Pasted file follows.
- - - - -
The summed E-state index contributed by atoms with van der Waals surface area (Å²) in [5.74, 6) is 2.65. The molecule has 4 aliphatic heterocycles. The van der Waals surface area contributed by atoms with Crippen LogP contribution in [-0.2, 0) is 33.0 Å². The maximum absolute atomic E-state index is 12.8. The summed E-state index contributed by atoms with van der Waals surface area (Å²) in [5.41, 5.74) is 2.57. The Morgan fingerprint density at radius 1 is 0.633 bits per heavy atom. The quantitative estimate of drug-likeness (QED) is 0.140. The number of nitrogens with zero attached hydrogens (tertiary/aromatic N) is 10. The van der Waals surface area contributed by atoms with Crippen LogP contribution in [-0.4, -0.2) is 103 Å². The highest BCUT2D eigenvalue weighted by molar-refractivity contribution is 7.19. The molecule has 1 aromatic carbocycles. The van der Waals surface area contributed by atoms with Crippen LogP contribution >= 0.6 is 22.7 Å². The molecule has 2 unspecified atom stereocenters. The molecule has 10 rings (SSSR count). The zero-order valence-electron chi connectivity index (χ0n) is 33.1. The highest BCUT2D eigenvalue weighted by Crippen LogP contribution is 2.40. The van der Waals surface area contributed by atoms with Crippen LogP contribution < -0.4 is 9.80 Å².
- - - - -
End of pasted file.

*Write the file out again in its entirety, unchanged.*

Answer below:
The summed E-state index contributed by atoms with van der Waals surface area (Å²) in [5.74, 6) is 2.65. The molecule has 4 aliphatic heterocycles. The van der Waals surface area contributed by atoms with Crippen LogP contribution in [-0.2, 0) is 33.0 Å². The maximum absolute atomic E-state index is 12.8. The summed E-state index contributed by atoms with van der Waals surface area (Å²) in [5.41, 5.74) is 2.57. The Morgan fingerprint density at radius 1 is 0.633 bits per heavy atom. The quantitative estimate of drug-likeness (QED) is 0.140. The number of nitrogens with zero attached hydrogens (tertiary/aromatic N) is 10. The van der Waals surface area contributed by atoms with Crippen LogP contribution in [-0.4, -0.2) is 103 Å². The highest BCUT2D eigenvalue weighted by molar-refractivity contribution is 7.19. The molecule has 1 aromatic carbocycles. The van der Waals surface area contributed by atoms with Crippen LogP contribution >= 0.6 is 22.7 Å². The molecule has 2 unspecified atom stereocenters. The molecule has 10 rings (SSSR count). The zero-order valence-electron chi connectivity index (χ0n) is 33.1. The highest BCUT2D eigenvalue weighted by Crippen LogP contribution is 2.40. The van der Waals surface area contributed by atoms with Crippen LogP contribution < -0.4 is 9.80 Å².